Going from a dorm room to your first apartment is a milestone. For many people, it represents their first real independence. It’s an opportunity to show that you can stand on your own and support yourself.
However, a big move like that also represents a challenge. Most dorm rooms are very small and require little in the way of furnishings. How can you make the move from a dorm to an unfurnished apartment without breaking the bank? All it takes is a bit of creativity and ingenuity – and these tips.
Start with the Basics
This first tip might seem like an obvious one, but it’s not uncommon for people just starting out to make the mistake of thinking they need to buy everything at once. Pause for a moment and think about what you really need to be comfortable. A bed is a must, and you also need a sofa and some kind of table and chairs. If your apartment comes with a breakfast bar and barstools, you may be able to wait on the table. Take care of your immediate needs first and then worry about the rest.
Ask Family and Friends
Before you spend money on new furniture, put the word out to your family and friends to let them know that you need furniture. Unless you ask, you’ll never know if someone is in the market for a new dining room table and ready to let theirs go for a song.
Keep an Open Mind
What do you do if somebody offers you a sofa that you don’t like? If it’s solid and you like the shape of it, don’t turn it down because you dislike the upholstery. You can always use a slipcover and reupholster it when you have the time and money to do so. A well-made piece of furniture can last a lifetime if you treat it properly. Try to see the potential in used furniture and remember that you have the ability to refinish or repaint it in due time.
Go for Quality
Not every piece of furniture you buy needs to be expensive, but this is a situation where you don’t want to be penny wise and pound foolish. A good mattress should last you ten years. If you go for a cheap one – or a futon instead of a bed – you may end up paying more in the long run.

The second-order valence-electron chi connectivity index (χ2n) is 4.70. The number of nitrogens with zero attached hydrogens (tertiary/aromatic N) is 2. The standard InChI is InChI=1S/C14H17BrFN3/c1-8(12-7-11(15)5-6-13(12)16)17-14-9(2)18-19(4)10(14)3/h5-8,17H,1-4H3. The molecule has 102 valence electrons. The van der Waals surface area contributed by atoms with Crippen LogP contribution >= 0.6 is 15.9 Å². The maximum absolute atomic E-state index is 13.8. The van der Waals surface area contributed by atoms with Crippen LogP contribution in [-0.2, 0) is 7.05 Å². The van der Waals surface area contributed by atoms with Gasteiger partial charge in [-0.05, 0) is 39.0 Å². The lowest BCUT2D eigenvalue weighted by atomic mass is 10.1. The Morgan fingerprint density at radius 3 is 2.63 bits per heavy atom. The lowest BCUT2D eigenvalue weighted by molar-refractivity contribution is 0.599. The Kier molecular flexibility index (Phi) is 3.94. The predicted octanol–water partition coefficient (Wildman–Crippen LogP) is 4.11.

The same is true of sofas. If you have to shell out money for one, pick one that’s well made. You’re going to be sitting on it a lot and it’s best to pick one that’s sturdily constructed and comfortable.
Go Thrifting and Antiquing
People who haven’t spent a lot of time in antique stores sometimes make the mistake of thinking that antique equals expensive. However, that is very often not the case. Many antique stores sell items on consignment. You won’t find IKEA furniture there, but you can often find very nice pieces at bargain prices. Instead of settling for cookie cutter furniture from a chain store, find a few antique stores in your area and check them out. You might be surprised at what you find.
Thrift stores have many of the same advantages as antique stores. If you don’t mind buying used items, you can get everything you need for your kitchen for just a few dollars.
Basic furniture might not make your new apartment feel like home, but some unique artwork and decorative touches will. Even if you have a small budget, you don’t need to resign yourself to using the same art prints you had on your dorm room walls. Instead, why not let your creative side show and make something? Try doing a collage of things you love and framing it, or take a free art class and hang your creations on the wall.
When it comes to furnishing your first apartment after college, the key is to be patient and creative. Don’t feel like you have to fully furnish your apartment overnight. Make a checklist and focus on your immediate needs, and then have fun finding the rest. In the end, you’ll have a unique space that feels like home.